I'm sure they'll also love the lawsuit from AMD for breaking trade secret laws.

Bring in detailed plans on a USB and it's easy to prove by your former employer. Bring ideas in your head as well as comments like "Yeah, we tried that direction, but came up against issues with ...." are certainly not easy to prove. Besides, Intel isn't going to be stupid enough to try to get schematics and diagrams. It's much more about knowing long term plans, where companies are steering. What ideas they are looking to develop.

In our case, it's about finding as much as is possible about how their supply chain differs from ours. What details they take into account in their forecasting models, things like that. Half the value is simply seeing our issues from a completely different angle, then having our own ideas on how to best come up with solutions. Getting someone to prove that in a court of law? Good luck.

Re:If they need something to do, (5, Interesting)

Desler (1608317) | more than 2 years ago | (#37942462)

Bring ideas in your head as well as comments like "Yeah, we tried that direction, but came up against issues with ...." are certainly not easy to prove.

Keep telling yourself that.

Besides, Intel isn't going to be stupid enough to try to get schematics and diagrams. It's much more about knowing long term plans, where companies are steering. What ideas they are looking to develop.

Trade secrets involve more than just schematics and diagrams. Long term plans are also trade secrets and if you think Intel is dumb enough to try that, you are an idiot. Intel has itself gone after people who have left them to go to AMD for trying to steal trade secrets. They aren't going to open themselves up to similar lawsuits. They'll throw that employee to the wolves and let them enjoy the lawsuit from AMD.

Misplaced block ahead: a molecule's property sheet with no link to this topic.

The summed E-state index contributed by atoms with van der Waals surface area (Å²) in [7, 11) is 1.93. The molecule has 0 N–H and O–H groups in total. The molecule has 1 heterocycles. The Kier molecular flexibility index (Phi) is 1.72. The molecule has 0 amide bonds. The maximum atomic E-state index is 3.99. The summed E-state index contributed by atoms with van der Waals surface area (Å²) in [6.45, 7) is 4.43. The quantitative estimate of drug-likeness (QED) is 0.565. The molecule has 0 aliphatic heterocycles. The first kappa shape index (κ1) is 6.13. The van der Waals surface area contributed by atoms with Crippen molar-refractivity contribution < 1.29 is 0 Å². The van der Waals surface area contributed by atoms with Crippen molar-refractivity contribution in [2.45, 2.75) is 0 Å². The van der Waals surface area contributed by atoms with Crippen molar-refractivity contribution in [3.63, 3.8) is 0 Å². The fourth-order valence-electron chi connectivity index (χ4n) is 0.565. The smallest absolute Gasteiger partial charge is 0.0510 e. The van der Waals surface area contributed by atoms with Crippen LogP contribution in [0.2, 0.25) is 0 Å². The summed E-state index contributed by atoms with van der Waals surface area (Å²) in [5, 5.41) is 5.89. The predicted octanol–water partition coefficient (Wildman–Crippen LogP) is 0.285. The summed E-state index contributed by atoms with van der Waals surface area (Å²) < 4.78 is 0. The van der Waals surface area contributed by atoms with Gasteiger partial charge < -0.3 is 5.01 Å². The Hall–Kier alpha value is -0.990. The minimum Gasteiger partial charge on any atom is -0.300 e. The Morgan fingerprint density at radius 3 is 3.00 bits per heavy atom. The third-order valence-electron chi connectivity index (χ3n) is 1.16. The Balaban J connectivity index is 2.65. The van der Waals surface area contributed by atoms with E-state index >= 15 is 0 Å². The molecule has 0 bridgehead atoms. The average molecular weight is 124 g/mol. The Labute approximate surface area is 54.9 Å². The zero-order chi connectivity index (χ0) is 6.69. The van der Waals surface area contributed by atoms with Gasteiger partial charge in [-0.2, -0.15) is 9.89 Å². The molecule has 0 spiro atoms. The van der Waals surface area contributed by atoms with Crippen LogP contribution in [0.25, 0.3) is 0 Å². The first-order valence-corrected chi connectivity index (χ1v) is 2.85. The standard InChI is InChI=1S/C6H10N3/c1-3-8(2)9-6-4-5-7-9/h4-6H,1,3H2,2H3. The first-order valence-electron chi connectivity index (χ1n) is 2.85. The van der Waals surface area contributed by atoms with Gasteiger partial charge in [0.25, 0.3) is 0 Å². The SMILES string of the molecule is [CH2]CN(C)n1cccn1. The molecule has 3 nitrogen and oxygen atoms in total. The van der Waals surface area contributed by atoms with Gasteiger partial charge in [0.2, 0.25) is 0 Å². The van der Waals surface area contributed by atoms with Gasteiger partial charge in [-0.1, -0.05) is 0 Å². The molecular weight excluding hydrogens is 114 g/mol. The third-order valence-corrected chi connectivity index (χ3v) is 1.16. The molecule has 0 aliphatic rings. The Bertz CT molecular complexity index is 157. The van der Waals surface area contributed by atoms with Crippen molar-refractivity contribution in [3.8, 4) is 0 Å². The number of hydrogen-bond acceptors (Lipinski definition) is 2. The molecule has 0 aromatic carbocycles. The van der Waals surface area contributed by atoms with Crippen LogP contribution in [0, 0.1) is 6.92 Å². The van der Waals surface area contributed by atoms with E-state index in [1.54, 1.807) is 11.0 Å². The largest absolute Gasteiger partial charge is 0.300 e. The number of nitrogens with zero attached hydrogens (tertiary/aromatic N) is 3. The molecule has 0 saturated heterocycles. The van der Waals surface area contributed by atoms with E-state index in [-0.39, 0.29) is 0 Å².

In our case, it's about finding as much as is possible about how their supply chain differs from ours. What details they take into account in their forecasting models, things like that. Half the value is simply seeing our issues from a completely different angle, then having our own ideas on how to best come up with solutions. Getting someone to prove that in a court of law? Good luck.

Except that people have been successfully prosecuted for doing that. But hey, go ahead and try it. I'm sure you'll love losing that lawsuit as you get thrown under the bus.

I guess ... (5, Funny)

PPH (736903) | more than 2 years ago | (#37941794)

... they'll just have to overclock the rest.

Re:I guess ... (0)

Anonymous Coward | more than 2 years ago | (#37942492)

Won't help much considering they'r already water cooled :(

Re:I guess ... (0)

Anonymous Coward | more than 2 years ago | (#37943156)

More insightful than funny. Might start acting a little buggy though.

Bonus time. (4, Insightful)

RyanFenton (230700) | more than 2 years ago | (#37941946)

Expect to see EXTREMELY large executive bonuses come December.

It is a system that makes sense in one way - shareholders simply want maximized return on money, and shareholders in amalgam play the role of idiots without an interest in future of the company willing to pay money for a stake and a vote.

So, in return for promise of transforming the company in an idiotic direction that sounds good from the perspective of shareholder marketing, the shareholders then provide bonuses to the management.

Thus solving the problem once and for all. ONCE AND FOR ALL.

Ryan Fenton

Re:Bonus time. (1)

jtownatpunk.net (245670) | more than 2 years ago | (#37942008)

So am I an asshole for making a note to check out AMD as an investment opportunity?

Re:Bonus time. (1)

lgarner (694957) | more than 2 years ago | (#37942080)

No. But most likely this news is already incorporated into the share price (I know the market is closed now), so this may or may not be a good time to buy.

Re:Bonus time. (1, Insightful)